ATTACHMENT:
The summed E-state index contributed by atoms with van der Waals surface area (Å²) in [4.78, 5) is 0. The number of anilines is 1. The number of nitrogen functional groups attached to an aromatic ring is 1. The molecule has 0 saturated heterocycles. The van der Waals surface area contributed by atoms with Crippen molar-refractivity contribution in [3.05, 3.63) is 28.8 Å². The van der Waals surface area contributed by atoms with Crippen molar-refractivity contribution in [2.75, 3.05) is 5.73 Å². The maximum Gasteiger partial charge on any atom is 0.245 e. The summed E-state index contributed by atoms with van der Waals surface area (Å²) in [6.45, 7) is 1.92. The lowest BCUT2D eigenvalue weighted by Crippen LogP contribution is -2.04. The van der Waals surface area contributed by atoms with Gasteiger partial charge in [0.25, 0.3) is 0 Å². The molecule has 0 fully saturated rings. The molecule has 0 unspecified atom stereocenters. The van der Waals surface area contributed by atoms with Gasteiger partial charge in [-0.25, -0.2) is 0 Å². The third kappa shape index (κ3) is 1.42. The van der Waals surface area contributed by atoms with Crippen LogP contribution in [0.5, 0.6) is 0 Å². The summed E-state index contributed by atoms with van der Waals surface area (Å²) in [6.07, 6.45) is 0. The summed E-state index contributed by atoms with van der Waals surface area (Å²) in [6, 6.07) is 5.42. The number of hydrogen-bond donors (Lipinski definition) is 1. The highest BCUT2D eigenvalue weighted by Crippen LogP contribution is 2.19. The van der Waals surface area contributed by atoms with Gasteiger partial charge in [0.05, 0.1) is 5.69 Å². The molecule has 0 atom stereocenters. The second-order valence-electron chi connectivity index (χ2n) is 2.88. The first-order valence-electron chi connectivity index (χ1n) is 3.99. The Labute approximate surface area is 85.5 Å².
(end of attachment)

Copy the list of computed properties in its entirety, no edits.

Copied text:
The summed E-state index contributed by atoms with van der Waals surface area (Å²) in [4.78, 5) is 0. The number of anilines is 1. The number of nitrogen functional groups attached to an aromatic ring is 1. The molecule has 0 saturated heterocycles. The van der Waals surface area contributed by atoms with Crippen molar-refractivity contribution in [3.05, 3.63) is 28.8 Å². The van der Waals surface area contributed by atoms with Crippen molar-refractivity contribution in [2.75, 3.05) is 5.73 Å². The maximum Gasteiger partial charge on any atom is 0.245 e. The summed E-state index contributed by atoms with van der Waals surface area (Å²) in [6.45, 7) is 1.92. The lowest BCUT2D eigenvalue weighted by Crippen LogP contribution is -2.04. The van der Waals surface area contributed by atoms with Gasteiger partial charge in [0.25, 0.3) is 0 Å². The molecule has 0 fully saturated rings. The molecule has 0 unspecified atom stereocenters. The van der Waals surface area contributed by atoms with Gasteiger partial charge in [-0.25, -0.2) is 0 Å². The third kappa shape index (κ3) is 1.42. The van der Waals surface area contributed by atoms with Crippen LogP contribution in [0.5, 0.6) is 0 Å². The summed E-state index contributed by atoms with van der Waals surface area (Å²) in [6.07, 6.45) is 0. The summed E-state index contributed by atoms with van der Waals surface area (Å²) in [6, 6.07) is 5.42. The number of hydrogen-bond donors (Lipinski definition) is 1. The highest BCUT2D eigenvalue weighted by Crippen LogP contribution is 2.19. The van der Waals surface area contributed by atoms with Gasteiger partial charge in [0.05, 0.1) is 5.69 Å². The molecule has 0 atom stereocenters. The second-order valence-electron chi connectivity index (χ2n) is 2.88. The first-order valence-electron chi connectivity index (χ1n) is 3.99. The Labute approximate surface area is 85.5 Å².